My Journey to Healing, as a spouse of a recovering Porn addict.

Friday, May 25, 2012

Step one

Honesty. Come to admit that I am powerless over the addiction of another-that my life is becoming unmanageable.
At times I have been controlled by feelings of: hate (myself) hate (towards my spouse),Evny (towards all the *perfect* marriages out there) Fear, guilt, unworthiness, ineptness, emptiness, solitude.
I cannot tell you how many times I have thought "If only I had (not)_________ then he wouldnt have his addiction." Or "he could overcome it if I was______"  There are lots and lots of different things that could go in those blanks.  So many, and they would all be different for each different person and each different addiction.  

Our addicted loved ones begin to make progress when they accept the truth that they are powerless to overcome their addiction.  Step one for us begins with the same truth- we are also powerless over our loved ones' addiction. Many of us tried in vain to control our loved one;s behavior only to find out lives periodically overwhelmed with a frustrating and impossible task.  We may have believed this to be our spiritual responsibility to end another persons addiction.  We become fearful of what might happen to our loved ones. (APR manual)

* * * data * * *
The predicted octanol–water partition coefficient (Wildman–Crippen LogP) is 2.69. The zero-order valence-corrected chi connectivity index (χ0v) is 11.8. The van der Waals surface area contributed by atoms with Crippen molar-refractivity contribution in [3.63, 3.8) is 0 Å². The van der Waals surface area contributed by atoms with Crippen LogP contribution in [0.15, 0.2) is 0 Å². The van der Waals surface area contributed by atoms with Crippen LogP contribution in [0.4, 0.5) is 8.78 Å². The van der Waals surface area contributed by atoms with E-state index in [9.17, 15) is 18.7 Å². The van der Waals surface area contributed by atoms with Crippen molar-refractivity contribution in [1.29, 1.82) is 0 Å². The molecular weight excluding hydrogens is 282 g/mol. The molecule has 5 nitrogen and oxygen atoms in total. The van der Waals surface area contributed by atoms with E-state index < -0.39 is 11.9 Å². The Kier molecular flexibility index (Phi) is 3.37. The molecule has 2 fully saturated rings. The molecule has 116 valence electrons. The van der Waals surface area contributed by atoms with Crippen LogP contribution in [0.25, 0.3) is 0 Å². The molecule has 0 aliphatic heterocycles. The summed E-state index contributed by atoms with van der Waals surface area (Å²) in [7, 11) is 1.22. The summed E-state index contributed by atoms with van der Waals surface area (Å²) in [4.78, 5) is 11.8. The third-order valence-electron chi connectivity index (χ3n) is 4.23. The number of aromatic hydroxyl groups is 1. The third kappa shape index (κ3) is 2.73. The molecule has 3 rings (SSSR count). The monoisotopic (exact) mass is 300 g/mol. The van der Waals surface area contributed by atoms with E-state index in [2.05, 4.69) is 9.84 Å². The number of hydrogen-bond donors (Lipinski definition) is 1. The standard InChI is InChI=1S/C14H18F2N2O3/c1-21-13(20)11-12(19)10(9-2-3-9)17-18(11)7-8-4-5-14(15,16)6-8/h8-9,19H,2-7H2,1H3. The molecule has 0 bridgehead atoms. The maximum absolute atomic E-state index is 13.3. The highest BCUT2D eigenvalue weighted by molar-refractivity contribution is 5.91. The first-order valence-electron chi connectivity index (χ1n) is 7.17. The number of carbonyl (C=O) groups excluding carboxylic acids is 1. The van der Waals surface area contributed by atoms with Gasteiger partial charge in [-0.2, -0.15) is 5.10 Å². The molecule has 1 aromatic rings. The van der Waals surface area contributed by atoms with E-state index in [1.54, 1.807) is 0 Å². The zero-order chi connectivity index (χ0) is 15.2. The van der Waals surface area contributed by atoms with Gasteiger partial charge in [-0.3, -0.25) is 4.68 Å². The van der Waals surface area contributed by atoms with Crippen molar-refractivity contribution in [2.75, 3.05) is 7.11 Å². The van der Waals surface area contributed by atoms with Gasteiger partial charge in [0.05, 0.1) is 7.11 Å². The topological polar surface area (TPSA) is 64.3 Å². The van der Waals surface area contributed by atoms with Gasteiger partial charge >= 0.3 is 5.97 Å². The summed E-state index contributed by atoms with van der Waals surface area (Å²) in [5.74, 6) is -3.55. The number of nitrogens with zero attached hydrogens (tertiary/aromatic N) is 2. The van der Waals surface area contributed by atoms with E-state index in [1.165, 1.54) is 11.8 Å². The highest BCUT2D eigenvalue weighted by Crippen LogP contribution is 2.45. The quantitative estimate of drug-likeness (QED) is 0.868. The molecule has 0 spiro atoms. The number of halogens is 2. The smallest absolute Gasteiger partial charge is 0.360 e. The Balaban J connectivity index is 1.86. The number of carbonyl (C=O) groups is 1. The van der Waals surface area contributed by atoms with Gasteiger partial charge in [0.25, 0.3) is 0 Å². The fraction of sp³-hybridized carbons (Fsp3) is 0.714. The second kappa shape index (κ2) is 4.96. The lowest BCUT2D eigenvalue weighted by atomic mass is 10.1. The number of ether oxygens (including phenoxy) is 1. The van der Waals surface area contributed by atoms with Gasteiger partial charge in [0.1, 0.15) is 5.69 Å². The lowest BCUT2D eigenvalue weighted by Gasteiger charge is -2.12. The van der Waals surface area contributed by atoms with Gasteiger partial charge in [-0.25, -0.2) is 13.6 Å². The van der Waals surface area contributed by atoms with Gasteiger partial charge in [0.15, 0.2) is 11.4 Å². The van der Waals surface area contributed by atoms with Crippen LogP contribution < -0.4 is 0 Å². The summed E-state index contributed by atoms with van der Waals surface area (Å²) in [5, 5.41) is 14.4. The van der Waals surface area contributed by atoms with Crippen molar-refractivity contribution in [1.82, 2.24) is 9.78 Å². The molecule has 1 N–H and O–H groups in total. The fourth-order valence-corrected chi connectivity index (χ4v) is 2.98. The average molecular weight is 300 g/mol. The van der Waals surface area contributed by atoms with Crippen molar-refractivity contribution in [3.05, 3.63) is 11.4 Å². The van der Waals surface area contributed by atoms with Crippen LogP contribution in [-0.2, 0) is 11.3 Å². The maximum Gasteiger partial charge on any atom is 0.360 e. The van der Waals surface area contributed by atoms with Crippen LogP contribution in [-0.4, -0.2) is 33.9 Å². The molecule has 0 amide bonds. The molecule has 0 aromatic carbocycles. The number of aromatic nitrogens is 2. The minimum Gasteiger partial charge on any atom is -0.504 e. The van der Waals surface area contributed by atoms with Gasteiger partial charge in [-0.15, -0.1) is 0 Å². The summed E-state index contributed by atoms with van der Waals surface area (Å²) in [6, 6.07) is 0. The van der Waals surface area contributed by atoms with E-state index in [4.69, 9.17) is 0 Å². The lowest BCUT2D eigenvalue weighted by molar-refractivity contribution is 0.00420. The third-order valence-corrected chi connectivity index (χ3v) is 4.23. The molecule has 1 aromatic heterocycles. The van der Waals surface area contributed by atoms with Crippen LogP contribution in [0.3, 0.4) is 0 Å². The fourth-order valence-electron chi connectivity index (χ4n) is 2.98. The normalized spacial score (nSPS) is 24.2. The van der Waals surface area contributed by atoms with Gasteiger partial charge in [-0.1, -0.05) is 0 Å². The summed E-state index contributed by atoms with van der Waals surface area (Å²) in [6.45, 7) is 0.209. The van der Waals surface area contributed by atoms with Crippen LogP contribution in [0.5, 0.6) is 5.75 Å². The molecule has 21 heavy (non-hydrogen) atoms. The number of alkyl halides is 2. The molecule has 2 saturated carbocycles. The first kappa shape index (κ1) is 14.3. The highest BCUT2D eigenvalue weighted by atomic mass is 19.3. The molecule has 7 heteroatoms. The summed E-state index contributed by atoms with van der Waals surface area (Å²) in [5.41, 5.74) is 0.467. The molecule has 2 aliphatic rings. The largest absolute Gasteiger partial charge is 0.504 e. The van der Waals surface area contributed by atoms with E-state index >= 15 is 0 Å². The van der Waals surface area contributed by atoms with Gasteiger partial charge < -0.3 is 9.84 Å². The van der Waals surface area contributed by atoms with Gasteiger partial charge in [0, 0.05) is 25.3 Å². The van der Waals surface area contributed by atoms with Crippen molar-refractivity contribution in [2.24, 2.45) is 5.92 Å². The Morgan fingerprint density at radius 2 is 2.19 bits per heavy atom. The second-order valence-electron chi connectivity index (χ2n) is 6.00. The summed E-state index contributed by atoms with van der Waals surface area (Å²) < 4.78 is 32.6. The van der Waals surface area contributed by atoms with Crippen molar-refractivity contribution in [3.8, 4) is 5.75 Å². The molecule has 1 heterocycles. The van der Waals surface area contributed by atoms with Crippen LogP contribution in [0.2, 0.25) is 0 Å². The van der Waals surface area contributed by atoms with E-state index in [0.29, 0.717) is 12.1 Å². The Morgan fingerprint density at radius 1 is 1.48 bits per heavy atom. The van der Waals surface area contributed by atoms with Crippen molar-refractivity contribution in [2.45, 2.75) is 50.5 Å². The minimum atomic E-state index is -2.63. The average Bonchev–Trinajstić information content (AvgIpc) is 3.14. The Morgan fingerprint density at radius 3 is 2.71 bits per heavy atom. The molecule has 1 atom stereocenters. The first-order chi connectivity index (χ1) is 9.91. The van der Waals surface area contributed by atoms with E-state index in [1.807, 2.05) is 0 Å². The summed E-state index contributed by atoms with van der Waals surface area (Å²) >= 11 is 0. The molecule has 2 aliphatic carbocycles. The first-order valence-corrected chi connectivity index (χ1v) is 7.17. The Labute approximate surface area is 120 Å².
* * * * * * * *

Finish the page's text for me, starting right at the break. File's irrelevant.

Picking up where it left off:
Doing this becomes easy.  Especially for those of us who are nurtures by instinct. It is easy for us to take over where someone else cant.  In doing this with an addict though you take away their agency.  We each have our own agency.  Even the Christ our Savior and our Father in Heaven (God) cannot override another persons agency.  So what makes us think we can?  I dont know but it is a cycle that must be broken.  

We need to learn to understand agency and to accept it.  We have the power to choose our actions.  Not the actions of others.  We can choose how we react to the actions of others.  

Learn to accept powerlessness.  There is nothing that we can do to stop a tsunami, an earthquake, a hurricane.  These things are out of our control and we are easily able to accept that.  We need to take that same ideal and apply it to the addiction of a loved one.  We can not control them anymore than we can control Mother Nature.